A Big Career Change Leads to Making Mini New Orleans Icons


Once upon a time — in what seems such a long, long time ago — Ricky Bruno owned We Geaux Couriers, a company that delivered state and federal court filings and medical records, and drove injured clients to doctor’s visits. However, due to COVID-19 restrictions, Bruno’s business began to dry up and he found himself without a sustainable income.

That’s when — as so many small business owners have recently done — he pivoted. Bruno put all of his energies into what once was a hobby: his art. He began creating and selling handmade Christmas ornaments, 3D wall art and one-of-a-kind doll houses.

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“These times thrust us into digging deep to find out who we really are,” he says.

Bruno, a born-and-raised New Orleanian with an authentic New Orleans accent, and an Ecole Classique and Grace King High School graduate, began drawing at an early age and showed a natural ability.

“I just always knew I was an artist,” he says. “I was born with art in my blood.”

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Bruno’s hand-cut and -painted wooden ornaments replicate such things as K&B stores, Bud’s Broiler and Morning Call restaurants, as well as iconic streetcars.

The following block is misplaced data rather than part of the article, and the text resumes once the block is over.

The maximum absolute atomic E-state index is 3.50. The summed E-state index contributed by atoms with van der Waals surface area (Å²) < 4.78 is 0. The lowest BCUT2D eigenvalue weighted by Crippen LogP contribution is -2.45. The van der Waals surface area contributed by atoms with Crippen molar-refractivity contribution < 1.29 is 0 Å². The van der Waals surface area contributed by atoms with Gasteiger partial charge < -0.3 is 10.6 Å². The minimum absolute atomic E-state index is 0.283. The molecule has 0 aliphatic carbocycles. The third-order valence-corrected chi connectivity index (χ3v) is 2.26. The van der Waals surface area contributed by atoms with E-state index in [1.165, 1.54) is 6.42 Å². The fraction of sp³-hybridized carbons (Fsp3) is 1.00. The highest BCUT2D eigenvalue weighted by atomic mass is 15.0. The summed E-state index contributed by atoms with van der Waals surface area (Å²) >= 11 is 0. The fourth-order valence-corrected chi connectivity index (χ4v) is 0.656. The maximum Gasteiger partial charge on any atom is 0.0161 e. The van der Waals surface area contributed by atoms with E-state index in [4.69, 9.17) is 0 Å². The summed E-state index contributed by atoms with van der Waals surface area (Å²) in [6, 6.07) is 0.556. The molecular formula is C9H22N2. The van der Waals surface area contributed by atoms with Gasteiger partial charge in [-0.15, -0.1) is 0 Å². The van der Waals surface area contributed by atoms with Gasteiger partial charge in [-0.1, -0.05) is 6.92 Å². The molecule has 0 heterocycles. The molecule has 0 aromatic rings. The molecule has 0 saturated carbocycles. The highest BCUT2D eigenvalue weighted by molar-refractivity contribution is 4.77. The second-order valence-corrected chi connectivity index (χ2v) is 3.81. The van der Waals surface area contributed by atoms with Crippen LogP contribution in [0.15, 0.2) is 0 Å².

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“They were all a part of my life growing up here,” he says, “and I wanted to resurrect them.”

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Fleurty Girl, a New Orleans boutique, recently bought some of his work for their stores. But most of his customers come from his Facebook page. His works has also been noticed by those who follow the Facebook group, “Ain’t There No More.”

“I have been buying his stuff since he first started posting,” says New Orleanian Buffy Perez. “I love these ornaments so much, no way I’m putting them away after Christmas. They will both support a local artist and make your heart smile.”

Bruno just finished a New Orleans dollhouse for a friend’s daughter. It’s complete with a Jazz Fest poster, a Rodrigue Blue Dog, clawfoot bathtub with two little yellow duckies and an ironwork balcony.

“Channeling the city’s soul, the house truly became alive,” he says.

Instead of couriering things and people around the city, Bruno now spends his days creating, carving and painting. He’s happily joined by his wife, Heather, and their three Sphynx cats: Mr. Grym, Ivy and Cleo.

“Art is life, it’s creation,” he says. “I hope my work captures the soul of the city and makes that connection with my customers. I love what I’m doing now, it’s such a blessing.”

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